It’s the text that every parent of a teenage driver dreads: “Mah, I’m okay, but I’ve had a bit of a car accident. The police are with me.”
As I stared at the words on my phone, I blinked and tried to wipe the sleep out of my eyes so that I could process what I was reading. The clock said 6:01 AM, my usual workday wake up time, but my son’s text had come in late the night before, long after I had gone to bed.
He must have been terrified and scared in the aftermath of his night time car accident. And, though I took a certain pride in the fact that I was the one he reached out to immediately, I was devastated to realize I’d slept through his first real drama as a new driver.
How had I missed his text?
And then it dawned on me. Long ago, I’d set my phone to switch to “Do Not Disturb” at 9 PM to avoid being woken up by the pings and notifications of texts from friends and family in different time zones.
My phone was on the nightstand next to my bed, but it never buzzed on the night of my son’s car accident.
What’s worse, there were two missed calls from him right after the accident happened.
Thankfully, my son was fine and his car sustained only minimal damage. He’d lost control of the vehicle and wound up careening into a cornfield about five minutes from our house. Police officers were quick to respond and assess that my son had, in fact, only managed to damage a few ears of corn.
Because my husband has had a habit of staying up late into the night since the quarantine, my son was able to get in touch with him when I didn’t respond. My husband spoke with him via phone and was waiting when our son drove home shortly after. In their infinite wisdom, they decided to wait until morning to tell me about the night time car accident. They both knew I would have been up all night, fraught with “what ifs” had they woken me up. (They weren’t wrong.)
Which is how I came to find my son’s upsetting and unsettling text in the early morning hours.
As I processed the fact that my son had a car accident at night and wasn’t able to get in touch with me, I started to cry from the guilt of being so selfish with regards to my phone notifications. And I was embarrassed, too. It never occurred to me to change my phone notifications once our son started driving last year.
But, that’s how parenting teens goes, especially the first time around.
Until you are faced with certain situations, it doesn’t occur to you that your routines may have to change. Admittedly, I’ve had a certain smug bravado that our son is an excellent driver. I wanted to believe that he would always be safe and never be in a life-threatening situation on the road.
Oh, how the mighty come crashing down, right?
My son’s night time car accident has been a wake up call for all of us.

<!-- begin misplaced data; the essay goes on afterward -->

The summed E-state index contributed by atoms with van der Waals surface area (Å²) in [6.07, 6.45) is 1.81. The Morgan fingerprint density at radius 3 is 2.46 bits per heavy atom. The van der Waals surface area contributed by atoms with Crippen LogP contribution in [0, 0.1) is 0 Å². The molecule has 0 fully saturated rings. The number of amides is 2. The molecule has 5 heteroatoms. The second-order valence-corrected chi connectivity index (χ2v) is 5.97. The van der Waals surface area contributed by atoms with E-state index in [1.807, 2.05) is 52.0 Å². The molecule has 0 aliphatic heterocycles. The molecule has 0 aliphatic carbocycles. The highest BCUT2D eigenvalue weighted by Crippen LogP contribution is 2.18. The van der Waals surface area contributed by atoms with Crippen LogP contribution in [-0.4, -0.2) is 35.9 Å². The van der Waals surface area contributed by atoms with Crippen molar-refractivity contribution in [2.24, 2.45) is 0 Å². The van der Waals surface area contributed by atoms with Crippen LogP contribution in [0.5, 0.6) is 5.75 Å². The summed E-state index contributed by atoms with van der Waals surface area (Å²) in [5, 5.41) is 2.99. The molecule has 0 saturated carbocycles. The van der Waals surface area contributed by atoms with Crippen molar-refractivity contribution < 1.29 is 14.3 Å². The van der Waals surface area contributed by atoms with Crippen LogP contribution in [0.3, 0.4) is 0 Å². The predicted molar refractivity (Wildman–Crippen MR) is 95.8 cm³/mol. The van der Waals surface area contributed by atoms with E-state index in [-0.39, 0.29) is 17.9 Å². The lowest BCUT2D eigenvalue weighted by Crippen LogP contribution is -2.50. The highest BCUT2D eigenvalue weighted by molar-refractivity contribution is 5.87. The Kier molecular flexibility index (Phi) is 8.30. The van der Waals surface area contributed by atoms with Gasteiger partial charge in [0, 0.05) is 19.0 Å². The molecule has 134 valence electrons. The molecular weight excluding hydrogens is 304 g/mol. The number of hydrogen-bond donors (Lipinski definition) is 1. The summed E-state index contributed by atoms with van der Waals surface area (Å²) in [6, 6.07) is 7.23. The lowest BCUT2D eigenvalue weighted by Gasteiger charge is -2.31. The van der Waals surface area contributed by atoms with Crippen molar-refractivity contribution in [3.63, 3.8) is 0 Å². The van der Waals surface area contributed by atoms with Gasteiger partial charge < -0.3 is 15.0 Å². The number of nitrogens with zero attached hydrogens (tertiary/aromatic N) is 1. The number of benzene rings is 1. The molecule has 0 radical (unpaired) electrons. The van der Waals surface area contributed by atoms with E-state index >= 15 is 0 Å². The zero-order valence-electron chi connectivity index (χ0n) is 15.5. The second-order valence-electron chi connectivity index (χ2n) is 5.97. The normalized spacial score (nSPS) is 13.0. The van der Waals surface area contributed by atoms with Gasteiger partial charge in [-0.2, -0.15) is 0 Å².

He’s learned that one false move behind the wheel could have devastating consequences. This experience has also been a reminder to leave extra time when heading home from a friend’s house late at night so he doesn’t have to rush. And we’ve made sure he knows we will never punish him for being a few minutes late, because we want him to arrive safe and sound.
I’ve learned some things, too. Though my son has assured me, repeatedly, that he didn’t panic when he couldn’t reach me, I still feel the guilt deeply. And that mom guilt made me consider my other evening habits a little more closely too.
That glass (or two) of wine with a good book seems a little less enticing when I realize I might be called to action, whether to help my teen with a flat tire or to rush to an accident scene. I never want to be too impaired to help him or one of his friends in an emergency.
And, though I know my son is a good driver, I’ve made it a habit of trying to stay up (or dozing on the couch) until he gets home.
I admit, since his accident, I haven’t been able to fall into a deep sleep until he walks in the door.
They say that the day you watch your new teen driver pull out of the driveway is one of the hardest days as a parent. But, for me, it was realizing that I let him down when he needed me the most.
When you know better, you do better. That’s what I’m telling myself these days. I have made changes to my routine in the hopes that I can be more present and prepared for this different phase of parenting. So the next time my son calls me late at night, I’ll be ready. And hopefully my friends on the west coast will understand when I ask them to keep their texts to a minimum after 9 PM.
This post was originally published on Your Teen For Parents.
Ugh, I can definitely relate to missing an important text because your phone is in “Do Not Disturb” mode and waking to an upsetting message. I go to bed early and have long had DND enabled beginning at 10 p.m. I forgot about this fact when my father was hospitalized 2.5 years ago and missed my sister’s text with an update on his (bad, declining) condition and her call letting me know that he’d gone into cardiac arrest and died.
My sister readily forgave me, but I felt terrible that she wasn’t able to reach me immediately.
Glad your son was OK and that he was able to reach his dad.
Glad he was ok. You can still leave the DND on just add his phone number as one that can still ring thru.
Dawn Huff says
This rings very true to my mom-heart and soul. My son was in 2 accidents on the way to/from work, both no fault of his own, 18 months apart. Horrible, life-changing. the 1st accident forever changed him emotionally, the 2nd accident forever changed him physically. He broke his neck and by the Grace of God, his neck is fused- has no neurological effects. Both times he called me, but the 2nd accident, I didn’t hear my phone. Now, e.v.e.r.y.d.a.y. when I know he is on the way to/from work- I hold my breath and make sure my phone is close. I hope some day, my mind doesn’t go there at those times of day. Thank you for this article- it touched me.